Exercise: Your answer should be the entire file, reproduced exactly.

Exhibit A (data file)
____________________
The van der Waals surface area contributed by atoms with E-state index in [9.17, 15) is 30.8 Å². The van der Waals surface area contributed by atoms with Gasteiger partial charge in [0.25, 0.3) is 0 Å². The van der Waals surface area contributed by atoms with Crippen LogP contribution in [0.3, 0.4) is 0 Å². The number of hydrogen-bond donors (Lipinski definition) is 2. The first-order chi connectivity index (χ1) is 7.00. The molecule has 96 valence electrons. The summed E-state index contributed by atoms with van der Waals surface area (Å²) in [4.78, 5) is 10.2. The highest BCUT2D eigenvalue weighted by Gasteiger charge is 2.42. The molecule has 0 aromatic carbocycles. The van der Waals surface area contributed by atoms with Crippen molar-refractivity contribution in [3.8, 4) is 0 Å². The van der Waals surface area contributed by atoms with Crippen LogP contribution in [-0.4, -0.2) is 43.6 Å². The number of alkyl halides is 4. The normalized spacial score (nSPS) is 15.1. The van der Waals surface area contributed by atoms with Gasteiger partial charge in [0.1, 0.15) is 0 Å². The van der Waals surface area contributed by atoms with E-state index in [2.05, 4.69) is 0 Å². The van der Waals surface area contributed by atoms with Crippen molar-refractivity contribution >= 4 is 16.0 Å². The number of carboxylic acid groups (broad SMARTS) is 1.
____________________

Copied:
The van der Waals surface area contributed by atoms with E-state index in [9.17, 15) is 30.8 Å². The van der Waals surface area contributed by atoms with Gasteiger partial charge in [0.25, 0.3) is 0 Å². The van der Waals surface area contributed by atoms with Crippen LogP contribution in [0.3, 0.4) is 0 Å². The number of hydrogen-bond donors (Lipinski definition) is 2. The first-order chi connectivity index (χ1) is 7.00. The molecule has 96 valence electrons. The summed E-state index contributed by atoms with van der Waals surface area (Å²) in [4.78, 5) is 10.2. The highest BCUT2D eigenvalue weighted by Gasteiger charge is 2.42. The molecule has 0 aromatic carbocycles. The van der Waals surface area contributed by atoms with Crippen molar-refractivity contribution in [3.8, 4) is 0 Å². The van der Waals surface area contributed by atoms with Crippen LogP contribution in [-0.4, -0.2) is 43.6 Å². The number of alkyl halides is 4. The normalized spacial score (nSPS) is 15.1. The van der Waals surface area contributed by atoms with Gasteiger partial charge in [0.1, 0.15) is 0 Å². The van der Waals surface area contributed by atoms with E-state index in [2.05, 4.69) is 0 Å². The van der Waals surface area contributed by atoms with Crippen molar-refractivity contribution >= 4 is 16.0 Å². The number of carboxylic acid groups (broad SMARTS) is 1.